The Prints and Photographs Division holds one of the largest, publicly accessible collections of original illustration art in the nation and the Cabinet of American Illustration represents a key part of these holdings. This treasured collection contains more than 4,000 original drawings and prints by more than 250 American magazine, newspaper, book, and advertising illustrators. Works from the Golden Age of Illustration (ca. 1880-1930) predominate, including examples by such acclaimed masters as Charles Dana Gibson, Elizabeth Shippen Green, John Held, Jr., and Jessie Willcox Smith. Drawings in this collection range in date from as early as 1830 to as recently as 2000, and thus give a sweeping view of the art form as it was practiced before, during, and after its popular peak. The Cabinet represents diverse styles and media and and includes finished artworks as well as sketches, preparatory drawings, and designs related to the publications for which they were created.
The Cabinet of American Illustration was established at the Library of Congress in 1932, largely through the combined efforts of William Patten (1865-1936), art editor of Harper's magazine in the 1880s and 1890s and Leicester Holland (1882-1952), then chief of the Library's Division of Fine Arts. Both recognized the artistic and cultural significance of illustration art. Moved by a sense of urgency, the pair worked as a team to develop a collection, for they realized that opportunities to acquire original drawings from the Golden Age of the art form were waning, as illustrators aged or passed away. In the Librarian’s 1932 annual report, Holland asserted that illustration “was probably not only the most highly developed art in this country but had reached a higher development here than anywhere else in the world.”
With modest but critical support from Holland, Patten acquired on behalf of the Library thousands of original drawings by American illustrators. Through connections he had made with artists, dealers, and publishers during his career, he pursued contributions by artists, their families, collectors and others, along with occasional purchases to form the collection. The project gained credibility outside the Library when the famous art critic Royal Cortissoz praised the men's efforts and encouraged gifts to "an invaluable memorial to some of our most brilliant artists." (In: “American Illustration: A New Cabinet Devoted to It at the Congressional Library” New York Herald Tribune, February 5, 1933)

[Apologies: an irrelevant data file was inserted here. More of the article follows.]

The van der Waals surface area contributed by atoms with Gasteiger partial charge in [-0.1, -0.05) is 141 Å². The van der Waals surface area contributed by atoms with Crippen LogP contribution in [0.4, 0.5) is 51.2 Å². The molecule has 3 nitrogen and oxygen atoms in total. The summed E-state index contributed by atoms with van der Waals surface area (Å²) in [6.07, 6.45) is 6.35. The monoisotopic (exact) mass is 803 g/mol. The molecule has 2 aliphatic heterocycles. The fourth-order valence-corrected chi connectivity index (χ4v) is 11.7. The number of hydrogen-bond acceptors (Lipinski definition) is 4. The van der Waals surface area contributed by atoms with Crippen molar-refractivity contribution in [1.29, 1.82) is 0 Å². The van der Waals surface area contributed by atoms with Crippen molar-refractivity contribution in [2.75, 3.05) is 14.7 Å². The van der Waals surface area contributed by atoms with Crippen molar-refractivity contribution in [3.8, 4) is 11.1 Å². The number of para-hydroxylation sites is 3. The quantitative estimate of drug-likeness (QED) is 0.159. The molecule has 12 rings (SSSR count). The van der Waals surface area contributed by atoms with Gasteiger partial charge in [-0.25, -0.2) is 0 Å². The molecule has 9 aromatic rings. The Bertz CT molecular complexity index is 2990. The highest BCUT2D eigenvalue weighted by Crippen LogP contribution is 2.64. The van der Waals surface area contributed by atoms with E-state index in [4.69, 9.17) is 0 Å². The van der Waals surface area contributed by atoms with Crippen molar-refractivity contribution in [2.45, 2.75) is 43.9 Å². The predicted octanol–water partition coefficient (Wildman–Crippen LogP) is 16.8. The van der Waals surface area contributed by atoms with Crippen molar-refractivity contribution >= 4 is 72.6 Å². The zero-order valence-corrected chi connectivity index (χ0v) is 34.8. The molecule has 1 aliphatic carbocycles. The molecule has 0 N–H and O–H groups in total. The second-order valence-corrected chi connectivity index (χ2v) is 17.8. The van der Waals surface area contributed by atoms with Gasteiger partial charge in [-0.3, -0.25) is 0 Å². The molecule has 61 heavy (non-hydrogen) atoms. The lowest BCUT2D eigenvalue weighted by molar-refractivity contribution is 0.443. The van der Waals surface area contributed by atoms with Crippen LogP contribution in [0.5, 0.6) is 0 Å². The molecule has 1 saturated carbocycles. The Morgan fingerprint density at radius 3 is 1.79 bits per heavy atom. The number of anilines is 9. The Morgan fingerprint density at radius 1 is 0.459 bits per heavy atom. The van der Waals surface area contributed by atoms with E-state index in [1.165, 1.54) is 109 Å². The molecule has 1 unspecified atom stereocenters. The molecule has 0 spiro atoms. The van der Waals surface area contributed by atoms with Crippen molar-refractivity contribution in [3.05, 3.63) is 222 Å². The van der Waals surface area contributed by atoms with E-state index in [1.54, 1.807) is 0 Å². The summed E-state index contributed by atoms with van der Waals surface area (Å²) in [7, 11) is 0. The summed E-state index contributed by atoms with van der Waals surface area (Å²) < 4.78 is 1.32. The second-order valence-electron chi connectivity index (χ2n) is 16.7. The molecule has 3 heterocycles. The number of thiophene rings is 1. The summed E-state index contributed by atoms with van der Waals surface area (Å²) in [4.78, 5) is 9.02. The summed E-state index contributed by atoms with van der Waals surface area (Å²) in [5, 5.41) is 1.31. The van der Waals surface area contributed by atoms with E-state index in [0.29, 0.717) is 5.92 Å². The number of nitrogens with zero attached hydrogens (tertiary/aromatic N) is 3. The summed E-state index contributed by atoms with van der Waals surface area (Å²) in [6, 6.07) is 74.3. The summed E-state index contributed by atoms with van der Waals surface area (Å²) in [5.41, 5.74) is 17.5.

Within a few years, the Cabinet grew rapidly, eventually numbering 4,000 drawings and prints by over 250 artists. From 1933-1936, the Library mounted exhibitions of newly acquired illustrators’ works, thereby affirming enthusiasm for building the collection and the high esteem in which illustration art was held. (Report of the Librarian of Congress, 1933-1936). Two examples from 1936 included one that featured drawings by Alice Barber Stephens and the other, works by Edward Penfield. The collection's holdings of outstanding works by leading illustrators executed in varied styles and techniques embody the diverse array of genres and subject matter encompassed by the art form during its Golden Age.
Formed largely after the popular peak of illustration, the collection contains an array of impressive original work that represents an important cross section of American art history. A comparable body of drawings could never be re-created today. The art form endures and the Library continues to add to the Cabinet on a regular basis.